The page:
- Restaurant operator expectations for the future of ghost kitchens are firmly divided, according to the National Restaurant Association’s 2023 State of the Industry Report. About one-third of operators expect these businesses to become more common, and roughly the same amount expect them to become less numerous.
- Consumers prefer ordering from brick-and-mortar restaurants, the report found, with 70% of diners saying it’s important for their food to come from a publicly accessible, physical location.
- A growing number of experts feel that ghost kitchens will need to embrace omnichannel service to succeed as companies face lackluster unit volumes and regulatory struggles.
The luster seems to have worn off the ghost kitchen business model, as most operators expect the number of these businesses to remain flat or even decline. At the low end, only 25% of fine dining operators expect ghost kitchens to become more common in their segment in 2023. At the high end, 38% of coffee and snack operators believe ghost kitchens would become more common.
More operators believe ghost kitchens will decline in number than increase in casual, fast casual and fine dining segments. Three in 10 family dining restaurateurs believe ghost kitchens would become more common, but the same proportion predicts the concepts will shrink in their segment. Across segments, narrow pluralities of operators expected the number of ghost kitchens to remain roughly the same.
The last year has seen some investors and brands lose confidence in ghost kitchens. The most high-profile retreat from the segment was Wendy’s, which decided to cut its development deal with Reef by about 550 units. Fat Brands also has stepped back from tests of ghost kitchens. Though confidence in the category’s potential was once high, ghost kitchens have failed to generate enough sales to drive and sustain significant growth in the U.S. market. Some ghost kitchen operators, including Wonder, have abandoned their initial business models due to financial challenges.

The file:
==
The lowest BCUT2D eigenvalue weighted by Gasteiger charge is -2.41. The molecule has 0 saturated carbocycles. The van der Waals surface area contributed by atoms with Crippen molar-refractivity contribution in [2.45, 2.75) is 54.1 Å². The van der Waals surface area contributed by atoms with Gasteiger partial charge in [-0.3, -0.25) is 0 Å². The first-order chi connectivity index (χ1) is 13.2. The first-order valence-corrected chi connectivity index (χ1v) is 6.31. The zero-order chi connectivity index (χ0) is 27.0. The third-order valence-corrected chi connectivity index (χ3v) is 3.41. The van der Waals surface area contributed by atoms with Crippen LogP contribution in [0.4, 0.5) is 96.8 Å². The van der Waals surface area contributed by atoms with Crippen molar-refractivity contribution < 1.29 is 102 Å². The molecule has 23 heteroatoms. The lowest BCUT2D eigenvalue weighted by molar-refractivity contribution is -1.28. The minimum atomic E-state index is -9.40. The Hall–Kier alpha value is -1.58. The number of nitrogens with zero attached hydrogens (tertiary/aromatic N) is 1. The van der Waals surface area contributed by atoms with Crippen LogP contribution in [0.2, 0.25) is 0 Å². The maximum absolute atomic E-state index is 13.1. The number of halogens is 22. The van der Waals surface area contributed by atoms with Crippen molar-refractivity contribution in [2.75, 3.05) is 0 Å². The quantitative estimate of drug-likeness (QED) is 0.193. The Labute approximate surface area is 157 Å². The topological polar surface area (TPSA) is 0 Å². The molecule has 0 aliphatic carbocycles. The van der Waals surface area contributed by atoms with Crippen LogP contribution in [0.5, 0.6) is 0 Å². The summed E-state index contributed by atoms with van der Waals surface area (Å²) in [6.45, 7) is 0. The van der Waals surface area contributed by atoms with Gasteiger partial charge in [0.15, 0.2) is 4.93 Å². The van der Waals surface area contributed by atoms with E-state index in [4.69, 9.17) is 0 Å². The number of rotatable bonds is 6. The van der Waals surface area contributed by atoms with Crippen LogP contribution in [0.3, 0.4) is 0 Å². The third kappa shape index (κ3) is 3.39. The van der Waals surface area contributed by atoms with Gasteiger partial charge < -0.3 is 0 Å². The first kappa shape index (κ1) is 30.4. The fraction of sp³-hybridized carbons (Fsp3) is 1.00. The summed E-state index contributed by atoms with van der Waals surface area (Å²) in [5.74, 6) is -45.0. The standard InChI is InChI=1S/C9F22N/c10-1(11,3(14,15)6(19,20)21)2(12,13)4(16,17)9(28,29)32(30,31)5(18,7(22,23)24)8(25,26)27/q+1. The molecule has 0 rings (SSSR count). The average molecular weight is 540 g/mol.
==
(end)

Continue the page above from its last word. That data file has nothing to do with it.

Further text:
There are still successes in the segment, Chris Baggott, CEO and co-founder of Indianapolis-based ghost kitchen company ClusterTruck told Restaurant Dive in a previous interview. Baggott said ghost kitchen companies that figure out how to deliver food while still hot and fresh can grow and compete with other restaurants. ClusterTruck, according to Baggott, solved that problem through vertical integration (the company employs its own drivers) and by limiting delivery to a 7-minute radius. Kitchen United also has seen growth, driven in part by partnerships with retailers and new fundraising.
NRA’s report shows enduring customer demand for off-premise food, which could mitigate some challenges faced by ghost kitchens. Some 55% of adults surveyed said delivery or takeout food were essential elements of their lifestyles.